Some people working with the United States Holocaust Memorial Museum had a desire to whitewash former President Barack Obama for his inaction vis-à-vis the conflict in Syria. They colored a new study offered by the museum so it read, “A variety of factors, which were more or less fixed, made it very difficult from the beginning for the US government to take effective action to prevent atrocities in Syria, even compared with other challenging policy contexts.”
The study was to be introduced publicly on September 11; it was supervised by former Obama NSC and intelligence officer Cameron Hudson, who now serves as director of the Simon-Skjodt Center for the Prevention of Genocide.
Tablet Magazine reports:
Using computational modeling and game theory methods, as well as interviews with experts and policymakers, the report asserted that greater support for the anti-Assad rebels and U.S. strikes on the Assad regime after the August 2013 Ghouta chemical weapons attack would not have reduced atrocities in the country, and might conceivably have contributed to them.
The unusual step of condoning the Obama Administration for its refusal to act in the face of large-scale mass murder is a slap in the face to anyone who understands that the point of any Holocaust museum is to fight against genocide around the world.
Leon Wieseltier, literary critic and fellow at the Brookings Institution, snapped, “The first thing I have to say is: Shame on the Holocaust Museum.” He blasted the museum for “releasing an allegedly scientific study that justifies bystanderism,” adding, “If I had the time I would gin up a parody version of this that will give us the computational-modeling algorithmic counterfactual analysis of John J McCloy’s decision not to bomb the Auschwitz ovens in 1944. I’m sure we could concoct the fucking algorithms for that, too.”
Since the outbreak of civil war early 2011, the Syrian dictator has repeatedly attacked civilians with poison gas, maintaining a network of prison camps where as many as 60,000 people have been tortured, murdered, and disappeared, with their bodies dumped into crematoria and mass graves.
Abraham Foxman, the director of the Center of the Study of Anti-Semitism at the Museum of Jewish Heritage-A Living Memorial to the History, asserted:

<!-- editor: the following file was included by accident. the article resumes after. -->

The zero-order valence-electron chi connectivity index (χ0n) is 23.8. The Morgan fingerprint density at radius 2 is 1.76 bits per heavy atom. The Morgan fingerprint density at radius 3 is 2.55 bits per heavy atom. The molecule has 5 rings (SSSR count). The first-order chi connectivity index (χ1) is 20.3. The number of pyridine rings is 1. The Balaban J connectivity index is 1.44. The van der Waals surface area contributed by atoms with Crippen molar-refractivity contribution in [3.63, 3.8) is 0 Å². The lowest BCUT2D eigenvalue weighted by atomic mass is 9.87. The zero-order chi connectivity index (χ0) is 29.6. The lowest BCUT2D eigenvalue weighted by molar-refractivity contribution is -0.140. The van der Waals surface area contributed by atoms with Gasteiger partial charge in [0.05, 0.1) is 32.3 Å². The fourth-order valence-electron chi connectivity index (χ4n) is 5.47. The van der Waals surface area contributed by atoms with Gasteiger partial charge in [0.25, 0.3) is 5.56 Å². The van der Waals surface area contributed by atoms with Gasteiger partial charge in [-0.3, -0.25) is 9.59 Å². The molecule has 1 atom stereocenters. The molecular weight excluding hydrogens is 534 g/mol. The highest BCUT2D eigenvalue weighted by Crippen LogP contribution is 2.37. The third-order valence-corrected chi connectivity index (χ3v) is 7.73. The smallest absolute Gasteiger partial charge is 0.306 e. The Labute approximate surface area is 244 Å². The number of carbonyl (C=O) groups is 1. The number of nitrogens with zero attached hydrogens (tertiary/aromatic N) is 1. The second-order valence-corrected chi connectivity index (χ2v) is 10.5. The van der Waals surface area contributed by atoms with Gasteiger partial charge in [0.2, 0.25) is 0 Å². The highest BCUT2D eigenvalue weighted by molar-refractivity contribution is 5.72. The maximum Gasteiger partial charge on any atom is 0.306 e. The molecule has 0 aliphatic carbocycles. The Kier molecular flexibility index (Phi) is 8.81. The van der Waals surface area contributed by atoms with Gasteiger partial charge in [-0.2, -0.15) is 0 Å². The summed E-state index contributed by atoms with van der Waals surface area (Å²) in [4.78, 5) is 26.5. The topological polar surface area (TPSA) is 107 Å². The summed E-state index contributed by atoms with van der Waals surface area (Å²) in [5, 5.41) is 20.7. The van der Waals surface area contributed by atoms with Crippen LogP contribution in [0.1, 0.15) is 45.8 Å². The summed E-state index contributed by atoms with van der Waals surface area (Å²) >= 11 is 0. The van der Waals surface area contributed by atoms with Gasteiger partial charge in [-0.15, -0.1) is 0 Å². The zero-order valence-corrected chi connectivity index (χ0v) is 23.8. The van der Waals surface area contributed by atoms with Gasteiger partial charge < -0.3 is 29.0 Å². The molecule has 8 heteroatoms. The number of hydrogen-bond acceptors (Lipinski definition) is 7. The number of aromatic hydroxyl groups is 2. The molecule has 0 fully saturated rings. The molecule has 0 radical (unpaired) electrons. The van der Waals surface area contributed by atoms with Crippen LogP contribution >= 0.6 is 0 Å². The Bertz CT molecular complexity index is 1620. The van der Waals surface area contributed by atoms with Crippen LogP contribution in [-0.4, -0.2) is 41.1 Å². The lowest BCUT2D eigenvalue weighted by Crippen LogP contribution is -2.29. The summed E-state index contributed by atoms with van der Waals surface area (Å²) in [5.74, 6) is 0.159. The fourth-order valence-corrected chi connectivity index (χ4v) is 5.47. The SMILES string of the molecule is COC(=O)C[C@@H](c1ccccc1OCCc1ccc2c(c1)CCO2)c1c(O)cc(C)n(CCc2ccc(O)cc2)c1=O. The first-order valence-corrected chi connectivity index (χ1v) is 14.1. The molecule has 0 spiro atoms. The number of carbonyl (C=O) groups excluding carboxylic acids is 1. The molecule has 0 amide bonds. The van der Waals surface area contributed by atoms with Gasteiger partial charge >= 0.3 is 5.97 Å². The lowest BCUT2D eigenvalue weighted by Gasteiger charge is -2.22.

I assume the leadership understands that it made a misstep. I served three times on the Holocaust Commission. The institution is very dear to my heart. And I believe that it’s appropriate—indeed, it’s imperative—for the Museum to deal with questions of genocide in contemporary current events. But in this case, several things are happening that are problematic. First, the genocide isn’t over. In the case of Rwanda and Bosnia, for example, the genocides were over and the Museum was able to offer its assessment in hindsight. Two, more broadly I just don’t think it’s appropriate for the Museum to issue this kind of judgment—that’s beyond its mandate. This should be a place where one meets to discuss, to debate, to question, to challenge: Could more have been done? Where? How? Not to issue judgment, especially not in this politicized atmosphere.
There are a number of Obama appointees who work with the Museum; former deputy national security advisor Ben Rhodes, whose lying and chicanery helped the Iran nuclear deal to be implemented, was appointed to the museum’s Memorial Council at the end of Obama’s tenure; Obama NSC alumni Grant Harris, Anna Cave, and Daniel Benjamin worked for Obama at the NSC.
Shlomo Bolts, a policy and advocacy officer with the Syrian American Council, told Armin Rosen of Tablet, “If the reports are saying that nothing could have been done for Syria, this is something that every Syrian American I know considers grossly incorrect. There was a lot that could have been done and that can still be done to stop the mass atrocities in Syria. There are still thousands of civilians in Syria who are being tortured in Assad’s jails or fear imminent attacks by Assad forces and there is much that can be done to help them.”
Rabbi Shmuley Yanklowitz, co-founder of Jews for Human Rights in Syria, echoed:
When the presidential commission on the Holocaust decided the Museum should also include a committee on conscience, the idea was that they should not merely preserve Holocaust memory but be a force to helping prevent future genocides and mass atrocities. To merely say no intervention could have made a difference strikes me as a strange conclusion if I understand it correctly. ... I don’t think we have the right to choose inaction when we know the reality on the ground.”
By Tuesday night, the Museum offered the following message to those wishing to peruse the study:
Last week the United States Holocaust Memorial Museum’s Simon-Skjodt Center for the Prevention of Genocide released a research study that examined several decision points during the Syrian conflict. Since its release, a number of people with whom we have worked closely on Syria since the conflict’s outbreak have expressed concerns with the study. The Museum has decided to remove the study from its website as we evaluate this feedback.